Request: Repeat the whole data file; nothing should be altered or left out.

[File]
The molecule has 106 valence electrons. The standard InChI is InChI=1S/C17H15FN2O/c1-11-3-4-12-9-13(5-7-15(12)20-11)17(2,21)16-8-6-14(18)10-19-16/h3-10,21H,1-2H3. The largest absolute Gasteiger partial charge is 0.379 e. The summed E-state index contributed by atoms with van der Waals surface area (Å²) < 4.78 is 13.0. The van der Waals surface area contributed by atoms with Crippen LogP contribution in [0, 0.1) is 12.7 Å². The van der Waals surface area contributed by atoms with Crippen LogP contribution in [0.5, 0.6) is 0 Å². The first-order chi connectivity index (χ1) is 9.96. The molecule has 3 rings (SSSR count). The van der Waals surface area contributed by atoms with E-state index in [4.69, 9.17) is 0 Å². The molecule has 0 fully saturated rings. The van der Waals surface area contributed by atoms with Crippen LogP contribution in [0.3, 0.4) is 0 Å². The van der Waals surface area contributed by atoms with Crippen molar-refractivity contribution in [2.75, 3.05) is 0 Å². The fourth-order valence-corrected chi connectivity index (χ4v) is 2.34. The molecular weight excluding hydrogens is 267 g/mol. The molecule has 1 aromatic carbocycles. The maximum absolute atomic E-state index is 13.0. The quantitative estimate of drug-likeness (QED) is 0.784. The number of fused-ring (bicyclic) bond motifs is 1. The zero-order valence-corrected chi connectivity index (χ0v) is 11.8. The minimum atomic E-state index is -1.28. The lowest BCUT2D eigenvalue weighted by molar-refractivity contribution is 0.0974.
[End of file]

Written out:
The molecule has 106 valence electrons. The standard InChI is InChI=1S/C17H15FN2O/c1-11-3-4-12-9-13(5-7-15(12)20-11)17(2,21)16-8-6-14(18)10-19-16/h3-10,21H,1-2H3. The largest absolute Gasteiger partial charge is 0.379 e. The summed E-state index contributed by atoms with van der Waals surface area (Å²) < 4.78 is 13.0. The van der Waals surface area contributed by atoms with Crippen LogP contribution in [0, 0.1) is 12.7 Å². The van der Waals surface area contributed by atoms with Crippen LogP contribution in [0.5, 0.6) is 0 Å². The first-order chi connectivity index (χ1) is 9.96. The molecule has 3 rings (SSSR count). The van der Waals surface area contributed by atoms with E-state index in [4.69, 9.17) is 0 Å². The molecule has 0 fully saturated rings. The van der Waals surface area contributed by atoms with Crippen LogP contribution in [0.3, 0.4) is 0 Å². The van der Waals surface area contributed by atoms with Crippen molar-refractivity contribution in [2.75, 3.05) is 0 Å². The fourth-order valence-corrected chi connectivity index (χ4v) is 2.34. The molecular weight excluding hydrogens is 267 g/mol. The molecule has 1 aromatic carbocycles. The maximum absolute atomic E-state index is 13.0. The quantitative estimate of drug-likeness (QED) is 0.784. The number of fused-ring (bicyclic) bond motifs is 1. The zero-order valence-corrected chi connectivity index (χ0v) is 11.8. The minimum atomic E-state index is -1.28. The lowest BCUT2D eigenvalue weighted by molar-refractivity contribution is 0.0974.